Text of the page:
Live & let live
Play a while
The students of a class expressed their anguish over a teacher’s repeated use of the word ‘duffer’ for them. On facing the question of political correctness of the word, a visit to etymology became imperative and the result was surprising because of course, ‘duffer’ refers to an efficient and stupid person but it also has three more contexts. In Australia, a duffer is a cattle-stealer, in New Zealand it is an unproductive mine or goldfield claim and in both countries, something is ‘duffered out’ when it is exhausted. It is slang and is derived from the Scots ‘doofart’
meaning ‘stupid person’.
Learn a little
Dasgupta calls English the ‘auntie tongue’ of Indians. In some ways, this is an apt description because it can not be a mother tongue for the majority of Indians; at the same time, it is not just a foreign language for some and is well on its way towards a place between the first language and the second language for the ‘now’ generation. So, ‘auntie’ is the best relationship we can enjoy with it. Just as each auntie enjoys a different place in a person’s life, English has its peculiar place in the lives of Indian users. That is why no imported methodology can teach it to us, we need our own, homegrown idea and innovation for its effective teaching.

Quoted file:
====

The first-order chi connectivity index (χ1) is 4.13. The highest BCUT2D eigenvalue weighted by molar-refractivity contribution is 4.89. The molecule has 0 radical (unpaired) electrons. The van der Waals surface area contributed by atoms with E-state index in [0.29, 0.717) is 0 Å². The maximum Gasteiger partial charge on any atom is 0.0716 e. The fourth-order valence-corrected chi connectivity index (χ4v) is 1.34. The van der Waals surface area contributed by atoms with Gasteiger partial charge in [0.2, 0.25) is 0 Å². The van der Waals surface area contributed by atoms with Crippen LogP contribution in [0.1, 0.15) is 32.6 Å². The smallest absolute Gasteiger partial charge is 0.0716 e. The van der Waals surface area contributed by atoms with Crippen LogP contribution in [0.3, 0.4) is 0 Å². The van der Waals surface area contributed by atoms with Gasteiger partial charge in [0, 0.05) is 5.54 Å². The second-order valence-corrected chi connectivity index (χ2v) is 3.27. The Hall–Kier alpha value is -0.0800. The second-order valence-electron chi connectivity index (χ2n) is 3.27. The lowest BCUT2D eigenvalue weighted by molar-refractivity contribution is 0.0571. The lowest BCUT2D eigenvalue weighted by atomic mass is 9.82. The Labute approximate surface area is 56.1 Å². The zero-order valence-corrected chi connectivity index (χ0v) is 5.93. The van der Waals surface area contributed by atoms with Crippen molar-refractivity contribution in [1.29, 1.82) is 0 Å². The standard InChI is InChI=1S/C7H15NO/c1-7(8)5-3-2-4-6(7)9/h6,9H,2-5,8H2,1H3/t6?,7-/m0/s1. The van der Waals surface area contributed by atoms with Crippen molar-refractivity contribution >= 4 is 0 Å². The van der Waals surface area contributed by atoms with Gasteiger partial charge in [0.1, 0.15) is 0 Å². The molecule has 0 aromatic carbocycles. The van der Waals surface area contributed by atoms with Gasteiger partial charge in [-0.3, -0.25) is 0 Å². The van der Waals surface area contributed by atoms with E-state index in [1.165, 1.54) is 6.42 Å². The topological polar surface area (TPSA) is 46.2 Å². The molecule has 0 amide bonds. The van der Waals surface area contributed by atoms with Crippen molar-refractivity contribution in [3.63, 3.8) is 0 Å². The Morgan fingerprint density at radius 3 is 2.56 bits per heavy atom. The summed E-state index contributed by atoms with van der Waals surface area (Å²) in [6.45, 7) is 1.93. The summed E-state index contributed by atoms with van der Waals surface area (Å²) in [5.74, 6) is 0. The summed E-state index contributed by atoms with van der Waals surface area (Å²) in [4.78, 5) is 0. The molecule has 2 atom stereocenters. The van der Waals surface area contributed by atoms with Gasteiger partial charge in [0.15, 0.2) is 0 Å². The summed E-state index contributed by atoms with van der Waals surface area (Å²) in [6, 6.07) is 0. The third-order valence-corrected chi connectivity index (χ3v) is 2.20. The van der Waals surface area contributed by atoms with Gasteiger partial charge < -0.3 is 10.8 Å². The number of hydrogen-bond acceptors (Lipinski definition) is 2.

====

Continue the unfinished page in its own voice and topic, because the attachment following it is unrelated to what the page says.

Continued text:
Like all living beings, words also die. And when they die, they literally fall out of the dictionary with the label of ‘obsolete’. Read on for instances of such tragic demise: snobographer was a person who wrote about snobs. Anything dry or brittle was ‘kexy’ in the 17th century. ‘Fabrefaction’ was the making of a work of art and the killing of a teacher was termed ‘magistricide’.
Two words often confused are authoritarian and authoritative. The former is used as an adjective in the negative sense meaning ‘domineering or tyrannical’ as can be seen in this sense: ‘The authoritarian nature of this government has created many enemies’. The latter is used in the positive sense as in this sense: ‘The teacher will prescribe the most authoritative books for the class’. ‘Authoritative’ means ‘definitive, conclusive’.